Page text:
While these riders at the Capital City Cycling Classic Criterium on Saturday likely spent thousand of dollars on their bikes, you don't have to spend nearly as much to find a great bike to ride in Lansing. On the other hand, I have had a few friends recently ask me where they can buy a great bike for $100. My response is to them is Craigslist, but using Craigslist requires being knowledgeable about bikes to find a good deal. My wife and I currently own eight bikes. The road bikes were bought from bike shops. The two mountain bikes were hand-me-downs from a friend who was upgrading his mountain bike fleet. Another bike was bought for $120 on Craiglist and is my daily commuter. Another was bought from Share-a-bike in East Lansing and another from Kid's Bike Repair in Lansing for $20 (this will eventually be a bike polo bike and required a lot of work). The last is my wife's father's bike from college. The road bikes were purchased when we knew little about maintaining and repairing bikes and also didn't have many connections in the local bike community. However, as we've learned more about bikes, we've tended to stick to the used market to find good deals on solid bikes.
Please don't buy a bike at a department store. There are higher quality bikes available for similar prices elsewhere. Many people will head to a department store (Walmart, Target, Meijer) to buy their first bike. These stores indeed have bikes to buy that are relatively inexpensive ($100-$300) but are of questionable quality. These bikes are typically referred to as Bike Shaped Objects. They are typically assembled without care and their non-standard parts can lead to maintenance issues down the road.
If you don't know much about bikes, I suggest first visiting a bike shop. There are many in the local area staffed by knowledgeable and friendly people. When you walk in, they will ask what type of riding you'll be doing, and how much you're looking to spend. They will be able to tell you what size of bike you'll need and sizing is very important when it comes to riding a bike. A poorly sized bike will not be comfortable and you will not want to spend much time on it. The cost of adult bikes at a bike shop will range from $300 to more than $5,000. Most bikes purchased at a local shop will also come with free tune-ups for as long as you own the bike. The local shops in alphabetical order: American Cycle and Fitness, Denny's Central Park Bicycles, Evergreen Cycles and Repair, MSU Bikes, Riverfront Cycles, Spin Cycles, and Velocipede Peddler.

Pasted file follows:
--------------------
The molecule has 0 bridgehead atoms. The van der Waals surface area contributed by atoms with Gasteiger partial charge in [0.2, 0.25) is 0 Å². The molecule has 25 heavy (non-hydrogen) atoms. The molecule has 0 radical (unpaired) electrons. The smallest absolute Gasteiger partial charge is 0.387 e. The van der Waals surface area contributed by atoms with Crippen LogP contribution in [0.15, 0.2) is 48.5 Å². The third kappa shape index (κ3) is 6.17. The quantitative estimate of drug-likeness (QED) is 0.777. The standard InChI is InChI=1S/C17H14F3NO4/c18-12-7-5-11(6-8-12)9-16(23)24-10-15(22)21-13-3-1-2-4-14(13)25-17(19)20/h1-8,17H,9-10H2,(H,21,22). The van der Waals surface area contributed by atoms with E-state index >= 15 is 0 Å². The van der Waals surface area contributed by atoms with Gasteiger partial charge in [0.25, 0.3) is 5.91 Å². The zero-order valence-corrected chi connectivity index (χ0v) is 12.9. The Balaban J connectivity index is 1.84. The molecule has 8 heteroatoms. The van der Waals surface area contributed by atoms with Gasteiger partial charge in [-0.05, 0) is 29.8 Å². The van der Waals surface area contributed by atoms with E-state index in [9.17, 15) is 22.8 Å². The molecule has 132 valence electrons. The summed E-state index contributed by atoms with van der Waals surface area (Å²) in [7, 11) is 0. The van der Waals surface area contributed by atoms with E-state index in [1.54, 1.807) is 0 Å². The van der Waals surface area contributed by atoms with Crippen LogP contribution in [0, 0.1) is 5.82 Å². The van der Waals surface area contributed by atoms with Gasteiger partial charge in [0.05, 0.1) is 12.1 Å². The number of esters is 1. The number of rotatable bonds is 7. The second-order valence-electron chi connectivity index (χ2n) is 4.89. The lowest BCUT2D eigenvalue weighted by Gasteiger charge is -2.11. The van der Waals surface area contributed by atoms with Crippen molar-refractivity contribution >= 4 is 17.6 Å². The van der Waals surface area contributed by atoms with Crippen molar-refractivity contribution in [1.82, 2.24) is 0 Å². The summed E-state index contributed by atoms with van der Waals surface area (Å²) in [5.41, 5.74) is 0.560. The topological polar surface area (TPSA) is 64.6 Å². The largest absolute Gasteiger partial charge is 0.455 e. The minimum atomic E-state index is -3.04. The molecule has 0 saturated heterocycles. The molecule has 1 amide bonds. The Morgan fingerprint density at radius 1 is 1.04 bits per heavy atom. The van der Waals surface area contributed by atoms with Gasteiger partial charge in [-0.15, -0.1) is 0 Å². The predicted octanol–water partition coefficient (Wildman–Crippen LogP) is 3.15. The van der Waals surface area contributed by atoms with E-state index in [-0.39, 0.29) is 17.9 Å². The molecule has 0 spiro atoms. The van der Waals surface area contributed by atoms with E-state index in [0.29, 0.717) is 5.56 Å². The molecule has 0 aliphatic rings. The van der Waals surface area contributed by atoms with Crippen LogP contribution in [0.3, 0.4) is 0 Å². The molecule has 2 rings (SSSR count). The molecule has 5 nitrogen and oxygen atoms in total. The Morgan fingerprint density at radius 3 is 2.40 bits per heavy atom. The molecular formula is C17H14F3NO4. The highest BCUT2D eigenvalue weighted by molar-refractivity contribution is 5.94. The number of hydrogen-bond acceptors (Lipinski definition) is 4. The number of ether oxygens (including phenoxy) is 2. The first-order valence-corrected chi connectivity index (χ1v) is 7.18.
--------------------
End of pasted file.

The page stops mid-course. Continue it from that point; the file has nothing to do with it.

Kid's Bike Repair, Lansing Bicycle Co-op, and Share-a-Bike
These three groups have different missions, but all include repairing donated bikes and selling them to help fund their operating costs. There groups are full of volunteers who take used bikes (some with more than few issues) and use their expertise and supply of parts to bring these bikes back to riding shape. Kid's Bike Repair has the largest facility on the south side of Lansing. Expect to pay between $100 and $300 for a bike. The price might be the same as a brand new department store bike, but most of the available bikes are are superior quality and have been assembled and tuned by folks who enjoy bicycling and want others to share in the fun. These groups are a great place to make connections in the local bicycle community. The Lansing Bike Co-op has open shop on Wednesday evenings where you can bring your bike in and learn to fix it with the help of the volunteers.
Craigslist is the holy grail of the used bike market, but I would suggest avoiding it if you are new to bicycling. The Lansing bicycle section has healthy supply of new ads posted daily of bikes ranging in price from $10 to thousands of dollars for a used high-end road or mountain bike. There is a lot of variability in the quality as well and you should know what you're looking for when you go to take a bike for a spin. Try to bring someone along who knows what to look for (or post a link below and we can offer some pointers).
So where can you buy a bike for $100? Your best bet is Craigslist, but you'll need to know what you're looking for. You won't be able to buy a brand new, high-quality bike for $100 or even $200. You'll likely end up spending a bit more if you head to a bike shop but you'll get a well-fitted and tuned bike. If you spend $800 on a great bike, the healthy used market might allow you to sell it for $600 a few years from now if you end up upgrading or finding a new mode of transportation or hobby.